Patients were considered eligible if they had undergone free flap reconstruction of soft tissue defects in their extremities between May 2012 and October 2017 at a university department that specializes in orthopedic surgery, traumatology, and plastic surgery. Based on the average life expectancy in Germany (men: 78.5 years, women: 83.3 years) and the average state pension age (65.8 years), we defined “older patients” as being ≥65 years old.13 The inclusion criteria were patients who were >65 years old, underwent free tissue transfer for soft tissue defects in the extremities, and had a mean follow-up of 12 months after discharge from the hospital. A control group was created using younger patients (18–65 years old) who had undergone similar treatments that were performed by the same surgical team at the same center during the same time period. Exclusion criteria were incomplete medical records, reconstructive techniques other than free flap reconstruction (eg, pedicled flaps), and free flaps used in other areas as extremities.
The parameters of interest were clinico-demographic characteristics, flap type, defect location, cause of the soft-tissue defect, indication for free flap reconstruction, donor site, type and number of venous anastomoses, co-morbidities, and postoperative complications (eg, flap loss, infection, and wound healing disorders at the donor and recipient sites).
The older and younger age groups were directly compared, and a 1:1 matching was subsequently performed according to indication, flap recipient site, flap type, and race (sex was considered random and was not used as a matching criterion). Unmatched patients were not considered in the matched analyses. Continuous variables were reported as mean ± standard deviation, and categorical variables were reported as number (percentage). Continuous variables were analyzed using Student’s t-test or the Mann–Whitney U-test, depending on the data distribution. All analyses were performed using GraphPad Prism (version 9; GraphPad Software, Inc.), and results were considered statistically significant at p-values of <0.05.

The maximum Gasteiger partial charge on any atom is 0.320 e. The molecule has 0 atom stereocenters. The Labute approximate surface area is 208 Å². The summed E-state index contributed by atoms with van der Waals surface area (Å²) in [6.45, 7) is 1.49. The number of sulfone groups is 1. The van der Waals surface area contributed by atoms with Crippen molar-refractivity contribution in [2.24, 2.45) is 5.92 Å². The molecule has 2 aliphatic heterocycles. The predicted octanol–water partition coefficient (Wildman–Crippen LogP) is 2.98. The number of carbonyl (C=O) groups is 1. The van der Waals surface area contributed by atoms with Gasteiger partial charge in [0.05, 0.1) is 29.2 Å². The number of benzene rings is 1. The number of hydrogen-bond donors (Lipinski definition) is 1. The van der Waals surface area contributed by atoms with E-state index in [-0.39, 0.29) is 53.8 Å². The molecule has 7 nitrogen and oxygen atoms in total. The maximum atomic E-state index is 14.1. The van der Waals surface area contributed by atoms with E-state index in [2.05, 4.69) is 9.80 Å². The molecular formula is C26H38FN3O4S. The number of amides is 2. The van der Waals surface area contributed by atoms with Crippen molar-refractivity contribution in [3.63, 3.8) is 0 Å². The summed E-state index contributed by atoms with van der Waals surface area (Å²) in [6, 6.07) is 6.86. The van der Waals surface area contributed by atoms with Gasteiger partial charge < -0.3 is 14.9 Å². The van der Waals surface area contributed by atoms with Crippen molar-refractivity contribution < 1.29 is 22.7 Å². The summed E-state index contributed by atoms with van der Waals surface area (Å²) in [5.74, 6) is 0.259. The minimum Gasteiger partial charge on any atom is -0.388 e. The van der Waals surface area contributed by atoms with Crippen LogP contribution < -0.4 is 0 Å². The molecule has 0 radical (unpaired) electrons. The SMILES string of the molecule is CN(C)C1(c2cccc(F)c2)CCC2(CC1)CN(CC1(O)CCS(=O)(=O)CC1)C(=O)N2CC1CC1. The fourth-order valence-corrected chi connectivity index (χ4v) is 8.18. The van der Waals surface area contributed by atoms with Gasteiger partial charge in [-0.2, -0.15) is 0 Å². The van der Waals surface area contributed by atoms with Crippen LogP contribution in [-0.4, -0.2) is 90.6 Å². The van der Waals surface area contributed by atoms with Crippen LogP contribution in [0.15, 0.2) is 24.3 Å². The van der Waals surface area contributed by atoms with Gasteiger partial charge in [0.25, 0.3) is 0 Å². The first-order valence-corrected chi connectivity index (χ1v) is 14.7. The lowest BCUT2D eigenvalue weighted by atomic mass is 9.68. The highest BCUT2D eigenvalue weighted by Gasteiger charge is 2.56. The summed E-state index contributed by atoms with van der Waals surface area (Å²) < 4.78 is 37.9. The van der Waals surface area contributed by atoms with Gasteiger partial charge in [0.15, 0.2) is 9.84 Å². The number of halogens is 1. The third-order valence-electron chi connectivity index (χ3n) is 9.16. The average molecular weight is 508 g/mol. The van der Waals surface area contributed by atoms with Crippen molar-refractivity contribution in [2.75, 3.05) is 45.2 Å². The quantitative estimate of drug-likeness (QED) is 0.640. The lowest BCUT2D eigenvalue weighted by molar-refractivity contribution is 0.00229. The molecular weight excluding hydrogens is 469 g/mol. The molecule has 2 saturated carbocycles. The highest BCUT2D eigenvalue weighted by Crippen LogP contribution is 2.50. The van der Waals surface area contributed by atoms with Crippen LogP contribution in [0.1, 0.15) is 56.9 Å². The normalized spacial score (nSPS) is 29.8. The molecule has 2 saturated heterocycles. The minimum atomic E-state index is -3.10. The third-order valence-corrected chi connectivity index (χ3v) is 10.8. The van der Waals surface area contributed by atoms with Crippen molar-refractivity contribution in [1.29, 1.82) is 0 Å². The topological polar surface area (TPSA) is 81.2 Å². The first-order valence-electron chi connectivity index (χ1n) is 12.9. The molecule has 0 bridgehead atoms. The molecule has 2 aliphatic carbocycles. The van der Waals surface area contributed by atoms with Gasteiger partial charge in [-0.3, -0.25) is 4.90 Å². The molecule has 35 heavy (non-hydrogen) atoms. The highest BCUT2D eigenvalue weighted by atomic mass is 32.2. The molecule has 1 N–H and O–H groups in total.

The study included 48 older patients (≥65 years old) and 133 younger patients (<65 years old) who had a mean follow-up of 12 months after discharge from the hospital. The older group included 23 men (48%) and 25 women (52%) with a mean age at surgery of 75.8±5.9 years (range: 65–89 years). In this group, 28 patients (58%) had arterial hypertension, 13 patients (27%) had diabetes mellitus, and the mean body mass index was 27±4.62 kg/m2 (range: 18.83–37.24 kg/m2) (Table 1). The mean operation time was 4.53±0.96 h (range: 2.87–8.06 h), and simultaneous osteosynthesis was performed in 11 cases (23%). The free flap reconstruction was performed at a mean interval of 19.8±22.8 days (range: 0–88 days) after the defect was created. The flaps involved anterolateral thigh flaps (30 cases), latissimus dorsi flaps (11 cases), lateral arm flaps (3 cases), deep inferior epigastric perforator flaps (2 cases), a vastus lateralis flap (1 case), and a parascapular flap (1 case). The mean flap dimensions were 12.9±5.8 cm (range: 5–28 cm) by 8.7±4.1 cm (range: 5–20 cm), and the mean hospital stay was 30±21 days (range: 6–95 days). Full flap necrosis occurred in 9 cases; partial necrosis was observed at the wound edges of 2 flaps, and a donor-site hematoma needed to be evacuated in 1 case.